Name : Sajid Ansari
District & State : Ranchi, Jharkhand
Category : Engineering
Award : ignite
Award Function : IGNITE 2011 Awards
Award Year : 2011
What’s the Big Idea?
Sajid is a little boy blessed with the sensitive soul of a poet. His compassion shines through in his poetry. It also made him acutely aware of his mother’s drudgery as she went about her daily work in the house. He got especially troubled each time he saw her hunched over a pile of rice, tediously picking out impurities. Rice was a staple food in their home, and cleaning it for a family of five was not easy. Wanting to help out his mother, Sajid came up with a ‘Rice cleaner’ that automatically cleans rice before cooking.
An uphill task
Once he was inspired by the thought of reducing his mother’s pain, the next step was deciding what kind of machine could do this work. Sajid had his eureka moment a few days later at a flour mill. Fascinated, he observed as wheat grains fed from the top were ground into flour that accumulated at the bottom. Watching this ‘atta chakki’, he visualized another machine where rice put in from the top comes out cleaned from the bottom!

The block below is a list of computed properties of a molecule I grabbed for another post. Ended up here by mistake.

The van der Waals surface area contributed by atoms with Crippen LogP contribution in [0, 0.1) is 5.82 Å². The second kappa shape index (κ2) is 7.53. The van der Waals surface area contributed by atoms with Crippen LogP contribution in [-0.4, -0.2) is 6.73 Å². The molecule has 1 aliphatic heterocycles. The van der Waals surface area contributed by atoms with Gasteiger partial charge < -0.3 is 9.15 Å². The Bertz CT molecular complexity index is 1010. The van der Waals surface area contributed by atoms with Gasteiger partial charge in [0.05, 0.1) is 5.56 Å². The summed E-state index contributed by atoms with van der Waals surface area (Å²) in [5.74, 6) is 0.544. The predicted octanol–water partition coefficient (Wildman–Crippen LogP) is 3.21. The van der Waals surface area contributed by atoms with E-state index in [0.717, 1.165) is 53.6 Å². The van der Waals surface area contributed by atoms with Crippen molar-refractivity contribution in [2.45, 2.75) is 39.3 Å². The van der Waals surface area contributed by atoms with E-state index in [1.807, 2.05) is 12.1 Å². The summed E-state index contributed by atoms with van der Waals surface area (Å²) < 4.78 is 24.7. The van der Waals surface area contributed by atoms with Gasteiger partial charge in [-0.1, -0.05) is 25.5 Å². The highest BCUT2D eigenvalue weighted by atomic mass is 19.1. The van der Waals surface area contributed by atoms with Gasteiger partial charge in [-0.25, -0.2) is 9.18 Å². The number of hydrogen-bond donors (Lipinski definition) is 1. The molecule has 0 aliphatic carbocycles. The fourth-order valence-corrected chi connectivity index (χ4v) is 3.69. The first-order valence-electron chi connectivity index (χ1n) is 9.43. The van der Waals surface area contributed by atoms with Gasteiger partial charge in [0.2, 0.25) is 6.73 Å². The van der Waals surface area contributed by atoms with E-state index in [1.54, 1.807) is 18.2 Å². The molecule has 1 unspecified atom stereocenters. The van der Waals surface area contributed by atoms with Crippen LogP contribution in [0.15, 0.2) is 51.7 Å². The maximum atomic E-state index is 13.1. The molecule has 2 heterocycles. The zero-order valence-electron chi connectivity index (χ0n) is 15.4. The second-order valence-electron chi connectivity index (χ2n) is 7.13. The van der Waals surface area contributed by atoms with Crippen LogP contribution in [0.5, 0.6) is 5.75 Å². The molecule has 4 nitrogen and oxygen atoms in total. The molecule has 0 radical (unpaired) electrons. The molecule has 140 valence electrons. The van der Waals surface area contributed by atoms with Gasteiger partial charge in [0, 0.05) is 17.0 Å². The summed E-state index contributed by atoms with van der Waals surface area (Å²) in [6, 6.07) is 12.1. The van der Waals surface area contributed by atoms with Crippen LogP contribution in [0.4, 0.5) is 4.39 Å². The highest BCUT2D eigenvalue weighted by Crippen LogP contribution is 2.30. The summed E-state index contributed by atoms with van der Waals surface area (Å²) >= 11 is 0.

“I was excited because I now knew what to do. But I was not sure if I could make such a machine with my limited knowledge of science,” he shares. Money was also a problem. Their only income came from his father’s mobile tailoring shop, which was essentially a sewing machine placed on a pushcart. It was just enough to support a family that also included Sajid’s younger sister and an elder brother who was mentally challenged.
Making the rice cleaner